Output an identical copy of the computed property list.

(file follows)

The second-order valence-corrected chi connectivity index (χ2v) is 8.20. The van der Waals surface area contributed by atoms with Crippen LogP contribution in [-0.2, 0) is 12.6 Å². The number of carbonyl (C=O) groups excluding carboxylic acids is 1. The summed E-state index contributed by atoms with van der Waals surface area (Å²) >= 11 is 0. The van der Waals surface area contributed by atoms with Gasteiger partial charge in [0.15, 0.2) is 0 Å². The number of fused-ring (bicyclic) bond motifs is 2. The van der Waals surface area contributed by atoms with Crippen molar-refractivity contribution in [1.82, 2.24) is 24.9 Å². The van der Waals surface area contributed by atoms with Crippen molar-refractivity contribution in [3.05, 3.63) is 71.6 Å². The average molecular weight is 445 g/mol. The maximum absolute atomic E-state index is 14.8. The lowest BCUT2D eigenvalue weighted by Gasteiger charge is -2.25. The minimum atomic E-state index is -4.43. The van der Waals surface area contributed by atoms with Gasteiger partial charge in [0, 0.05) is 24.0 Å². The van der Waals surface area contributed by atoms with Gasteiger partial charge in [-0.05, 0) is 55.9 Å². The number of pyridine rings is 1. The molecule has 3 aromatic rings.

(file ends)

The second-order valence-corrected chi connectivity index (χ2v) is 8.20. The van der Waals surface area contributed by atoms with Crippen LogP contribution in [-0.2, 0) is 12.6 Å². The number of carbonyl (C=O) groups excluding carboxylic acids is 1. The summed E-state index contributed by atoms with van der Waals surface area (Å²) >= 11 is 0. The van der Waals surface area contributed by atoms with Gasteiger partial charge in [0.15, 0.2) is 0 Å². The number of fused-ring (bicyclic) bond motifs is 2. The van der Waals surface area contributed by atoms with Crippen molar-refractivity contribution in [1.82, 2.24) is 24.9 Å². The van der Waals surface area contributed by atoms with Crippen molar-refractivity contribution in [3.05, 3.63) is 71.6 Å². The average molecular weight is 445 g/mol. The maximum absolute atomic E-state index is 14.8. The lowest BCUT2D eigenvalue weighted by Gasteiger charge is -2.25. The minimum atomic E-state index is -4.43. The van der Waals surface area contributed by atoms with Gasteiger partial charge in [0, 0.05) is 24.0 Å². The van der Waals surface area contributed by atoms with Gasteiger partial charge in [-0.05, 0) is 55.9 Å². The number of pyridine rings is 1. The molecule has 3 aromatic rings.